Cold weather, all cooped up, how much heat, etc etc

Discussion in 'Coop & Run - Design, Construction, & Maintenance' started by forestrymom, Oct 18, 2011.

  1. forestrymom

    forestrymom Out Of The Brooder

    Sep 11, 2010
    We have a really small coop (less than the recommended 4 sq ft per bird) with a really large run (10 sq ft per bird) and a barn. We got our chickens this spring and they spend a tiny amount of time in the coop. Its insulated (as of yesterday--Yay!!!). The run is covered and has a wooden wall on the sides where the weather comes from (wind/snow), so they will have a pretty nice space there this winter. They will also have some time to spend in the barn, should they choose. My question is will they come out of their insulated coop in extremely cold weather (-20 to -40 F) and how much heat will they need and at what temperature? I have Buff Orps, Wyandottes, Barred Rocks and a couple Easter Egger crosses. Oh, and 2 unknown breeds, one of whom does not look to be as cold hardy. What do you use for heat? I do plan to start increasing their daytime light, in the morning, by just a few hours, hoping for 12 hours of light.
  2. chicmom

    chicmom Dances with Chickens

    Feb 24, 2009
    Strasburg Ohio
    Wow! -20 and -40 is pretty cold! My run has a roof, but then in the winter, I cover the open sides with tarps to block the wind. Maybe that is something you could do. Alot of people don't believe in using artifical heat because they say it makes chickens dependant on that and less hardy.

    One thing I would watch for, is frostbite on the combs. The barred rocks and buff orps would have a single comb (the kind that sticks up), and if it gets into the single digits, I would recommend putting a nice coating of vasceline on their combs to prevent frostbite. (The tips of their combs will turn black and then fall off.)

    Also, if they roost, I would recommend using a 2x4 board, broad side up, so they can sit on their feed and that will keep them from getting frostbitten toes.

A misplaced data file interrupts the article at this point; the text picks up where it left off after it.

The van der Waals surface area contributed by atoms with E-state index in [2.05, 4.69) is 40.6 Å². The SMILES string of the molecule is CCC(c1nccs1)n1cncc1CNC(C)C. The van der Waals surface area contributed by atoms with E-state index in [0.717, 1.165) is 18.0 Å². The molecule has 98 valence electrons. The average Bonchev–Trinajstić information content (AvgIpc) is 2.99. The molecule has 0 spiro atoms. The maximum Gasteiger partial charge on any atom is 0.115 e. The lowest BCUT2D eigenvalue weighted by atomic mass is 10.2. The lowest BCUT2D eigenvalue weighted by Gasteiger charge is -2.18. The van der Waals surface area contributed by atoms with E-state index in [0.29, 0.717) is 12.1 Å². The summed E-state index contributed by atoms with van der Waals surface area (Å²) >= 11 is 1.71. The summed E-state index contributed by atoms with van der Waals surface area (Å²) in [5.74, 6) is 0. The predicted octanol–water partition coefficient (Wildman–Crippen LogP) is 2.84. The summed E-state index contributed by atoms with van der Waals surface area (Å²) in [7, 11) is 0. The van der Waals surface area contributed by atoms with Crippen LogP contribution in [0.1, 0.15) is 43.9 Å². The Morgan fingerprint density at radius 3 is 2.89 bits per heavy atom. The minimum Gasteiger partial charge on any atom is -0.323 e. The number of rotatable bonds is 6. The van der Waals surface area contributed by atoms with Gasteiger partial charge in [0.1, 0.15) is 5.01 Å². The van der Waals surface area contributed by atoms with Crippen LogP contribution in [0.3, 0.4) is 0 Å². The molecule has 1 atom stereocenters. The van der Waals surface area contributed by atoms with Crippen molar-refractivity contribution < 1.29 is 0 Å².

Moving into the barn might be good for them, since you do have one, for the winter time. I think I'd probably do that to be safe.....Or just allowing them access, like you mentioned. They should go in there voluntarily if they're cold.

    I know others will come by and see your question.....Here in Ohio it usually doesn't get to -20 or -40.......So I'm hoping others with your extreme weather will come by with advice for you, but I hope my little tips help!

  3. MadChickensVT

    MadChickensVT Chillin' With My Peeps

    Sep 5, 2011
    Middlebury, Vermont
  4. forestrymom

    forestrymom Out Of The Brooder

    Sep 11, 2010
    Thanks for the links! Very helpful! My chickens were ready and waiting to come outside this morning, and it was only about 5 degrees. It will get up to about 45 today, and those temps are as high as we will see until April or May. I do believe animals adapt to their surroundings, but wasn't sure what they would adapt to. My bet is most of the winter they'll be just fine, and I might turn on a heat lamp to keep eggs from freezing and/or water from freezing on our coldest snaps. The barn isn't fully enclosed, either, and their run is probably going to be about as warm as the barn anyway. I might add a tarp or two to the one run wall if it looks like they need it. Good, cheap idea!

    I just went outside to see the new run (dh has been working on the winter set up for the past couple days, until now they've just been free ranging, which they will do some of this winter, and on those days will have access to the barn, the coop AND the run), and he found a scrap piece of sheeting that is transparent, so will let some sunlight through the roof/wall on one end! That thread really helped ease my mind!

    Oh, and as for ventilation, the coop is built within the barn, so free from drafts, and the coop ceiling is vented by 1/2 spaces between the ceiling boards. Hoping this won't be drafty, but I'm pretty sure it will work!

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